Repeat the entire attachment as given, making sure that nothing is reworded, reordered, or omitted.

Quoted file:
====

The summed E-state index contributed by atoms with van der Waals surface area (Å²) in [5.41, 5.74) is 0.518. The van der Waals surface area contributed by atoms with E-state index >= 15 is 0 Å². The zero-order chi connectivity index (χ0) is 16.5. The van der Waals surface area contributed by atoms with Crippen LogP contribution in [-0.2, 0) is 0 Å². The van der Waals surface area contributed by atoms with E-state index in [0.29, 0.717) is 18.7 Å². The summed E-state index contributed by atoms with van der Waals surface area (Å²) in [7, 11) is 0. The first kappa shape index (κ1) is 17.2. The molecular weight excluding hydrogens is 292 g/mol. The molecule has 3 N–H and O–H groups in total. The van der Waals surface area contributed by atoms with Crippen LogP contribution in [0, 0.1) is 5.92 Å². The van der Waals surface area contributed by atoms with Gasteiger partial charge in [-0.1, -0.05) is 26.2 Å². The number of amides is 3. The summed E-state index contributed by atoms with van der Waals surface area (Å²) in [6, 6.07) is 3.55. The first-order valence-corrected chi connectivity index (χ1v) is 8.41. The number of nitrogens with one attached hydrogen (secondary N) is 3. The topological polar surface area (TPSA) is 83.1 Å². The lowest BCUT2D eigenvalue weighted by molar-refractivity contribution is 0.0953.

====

The summed E-state index contributed by atoms with van der Waals surface area (Å²) in [5.41, 5.74) is 0.518. The van der Waals surface area contributed by atoms with E-state index >= 15 is 0 Å². The zero-order chi connectivity index (χ0) is 16.5. The van der Waals surface area contributed by atoms with Crippen LogP contribution in [-0.2, 0) is 0 Å². The van der Waals surface area contributed by atoms with E-state index in [0.29, 0.717) is 18.7 Å². The summed E-state index contributed by atoms with van der Waals surface area (Å²) in [7, 11) is 0. The first kappa shape index (κ1) is 17.2. The molecular weight excluding hydrogens is 292 g/mol. The molecule has 3 N–H and O–H groups in total. The van der Waals surface area contributed by atoms with Crippen LogP contribution in [0, 0.1) is 5.92 Å². The van der Waals surface area contributed by atoms with Gasteiger partial charge in [-0.1, -0.05) is 26.2 Å². The number of amides is 3. The summed E-state index contributed by atoms with van der Waals surface area (Å²) in [6, 6.07) is 3.55. The first-order valence-corrected chi connectivity index (χ1v) is 8.41. The number of nitrogens with one attached hydrogen (secondary N) is 3. The topological polar surface area (TPSA) is 83.1 Å². The lowest BCUT2D eigenvalue weighted by molar-refractivity contribution is 0.0953.